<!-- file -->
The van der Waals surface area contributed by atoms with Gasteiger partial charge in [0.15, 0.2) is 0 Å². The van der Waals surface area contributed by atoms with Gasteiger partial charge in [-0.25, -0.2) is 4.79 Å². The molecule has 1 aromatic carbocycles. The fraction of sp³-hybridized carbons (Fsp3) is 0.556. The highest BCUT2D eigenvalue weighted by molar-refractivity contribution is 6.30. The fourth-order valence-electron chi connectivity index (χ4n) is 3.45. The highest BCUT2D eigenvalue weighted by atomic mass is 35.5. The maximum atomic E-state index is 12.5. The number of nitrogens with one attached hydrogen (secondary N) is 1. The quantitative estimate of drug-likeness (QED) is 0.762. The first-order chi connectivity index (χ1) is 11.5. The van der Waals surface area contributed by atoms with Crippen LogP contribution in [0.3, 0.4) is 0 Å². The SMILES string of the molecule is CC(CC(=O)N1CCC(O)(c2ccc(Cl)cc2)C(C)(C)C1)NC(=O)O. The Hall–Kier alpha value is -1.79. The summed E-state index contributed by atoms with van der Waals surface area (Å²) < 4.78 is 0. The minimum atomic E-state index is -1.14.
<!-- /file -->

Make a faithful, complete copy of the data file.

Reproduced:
The van der Waals surface area contributed by atoms with Gasteiger partial charge in [0.15, 0.2) is 0 Å². The van der Waals surface area contributed by atoms with Gasteiger partial charge in [-0.25, -0.2) is 4.79 Å². The molecule has 1 aromatic carbocycles. The fraction of sp³-hybridized carbons (Fsp3) is 0.556. The highest BCUT2D eigenvalue weighted by molar-refractivity contribution is 6.30. The fourth-order valence-electron chi connectivity index (χ4n) is 3.45. The highest BCUT2D eigenvalue weighted by atomic mass is 35.5. The maximum atomic E-state index is 12.5. The number of nitrogens with one attached hydrogen (secondary N) is 1. The quantitative estimate of drug-likeness (QED) is 0.762. The first-order chi connectivity index (χ1) is 11.5. The van der Waals surface area contributed by atoms with Crippen LogP contribution in [0.3, 0.4) is 0 Å². The SMILES string of the molecule is CC(CC(=O)N1CCC(O)(c2ccc(Cl)cc2)C(C)(C)C1)NC(=O)O. The Hall–Kier alpha value is -1.79. The summed E-state index contributed by atoms with van der Waals surface area (Å²) < 4.78 is 0. The minimum atomic E-state index is -1.14.